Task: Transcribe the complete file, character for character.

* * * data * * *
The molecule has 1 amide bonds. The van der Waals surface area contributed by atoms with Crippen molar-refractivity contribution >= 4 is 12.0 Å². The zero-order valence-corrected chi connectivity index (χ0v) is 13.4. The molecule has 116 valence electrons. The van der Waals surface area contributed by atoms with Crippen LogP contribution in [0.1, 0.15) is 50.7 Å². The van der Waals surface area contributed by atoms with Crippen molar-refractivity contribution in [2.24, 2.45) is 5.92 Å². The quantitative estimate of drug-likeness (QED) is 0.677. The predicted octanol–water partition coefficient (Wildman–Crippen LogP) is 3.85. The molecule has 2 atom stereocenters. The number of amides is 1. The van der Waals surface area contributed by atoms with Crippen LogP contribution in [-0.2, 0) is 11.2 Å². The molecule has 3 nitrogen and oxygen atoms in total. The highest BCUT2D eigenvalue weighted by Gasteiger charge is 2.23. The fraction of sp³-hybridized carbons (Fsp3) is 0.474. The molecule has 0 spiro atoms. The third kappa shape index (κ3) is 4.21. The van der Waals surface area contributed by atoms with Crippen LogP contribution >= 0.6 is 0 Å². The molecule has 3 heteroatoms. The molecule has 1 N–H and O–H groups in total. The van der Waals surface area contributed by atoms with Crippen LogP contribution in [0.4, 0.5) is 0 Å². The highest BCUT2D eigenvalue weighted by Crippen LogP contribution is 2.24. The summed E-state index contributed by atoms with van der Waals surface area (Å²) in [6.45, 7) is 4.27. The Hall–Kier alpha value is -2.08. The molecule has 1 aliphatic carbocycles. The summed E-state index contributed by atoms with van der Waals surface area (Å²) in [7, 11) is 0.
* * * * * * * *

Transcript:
The molecule has 1 amide bonds. The van der Waals surface area contributed by atoms with Crippen molar-refractivity contribution >= 4 is 12.0 Å². The zero-order valence-corrected chi connectivity index (χ0v) is 13.4. The molecule has 116 valence electrons. The van der Waals surface area contributed by atoms with Crippen LogP contribution in [0.1, 0.15) is 50.7 Å². The van der Waals surface area contributed by atoms with Crippen molar-refractivity contribution in [2.24, 2.45) is 5.92 Å². The quantitative estimate of drug-likeness (QED) is 0.677. The predicted octanol–water partition coefficient (Wildman–Crippen LogP) is 3.85. The molecule has 2 atom stereocenters. The number of amides is 1. The van der Waals surface area contributed by atoms with Crippen LogP contribution in [-0.2, 0) is 11.2 Å². The molecule has 3 nitrogen and oxygen atoms in total. The highest BCUT2D eigenvalue weighted by Gasteiger charge is 2.23. The fraction of sp³-hybridized carbons (Fsp3) is 0.474. The molecule has 0 spiro atoms. The third kappa shape index (κ3) is 4.21. The van der Waals surface area contributed by atoms with Crippen LogP contribution >= 0.6 is 0 Å². The molecule has 3 heteroatoms. The molecule has 1 N–H and O–H groups in total. The van der Waals surface area contributed by atoms with Crippen LogP contribution in [0.4, 0.5) is 0 Å². The highest BCUT2D eigenvalue weighted by Crippen LogP contribution is 2.24. The summed E-state index contributed by atoms with van der Waals surface area (Å²) in [6.45, 7) is 4.27. The Hall–Kier alpha value is -2.08. The molecule has 1 aliphatic carbocycles. The summed E-state index contributed by atoms with van der Waals surface area (Å²) in [7, 11) is 0.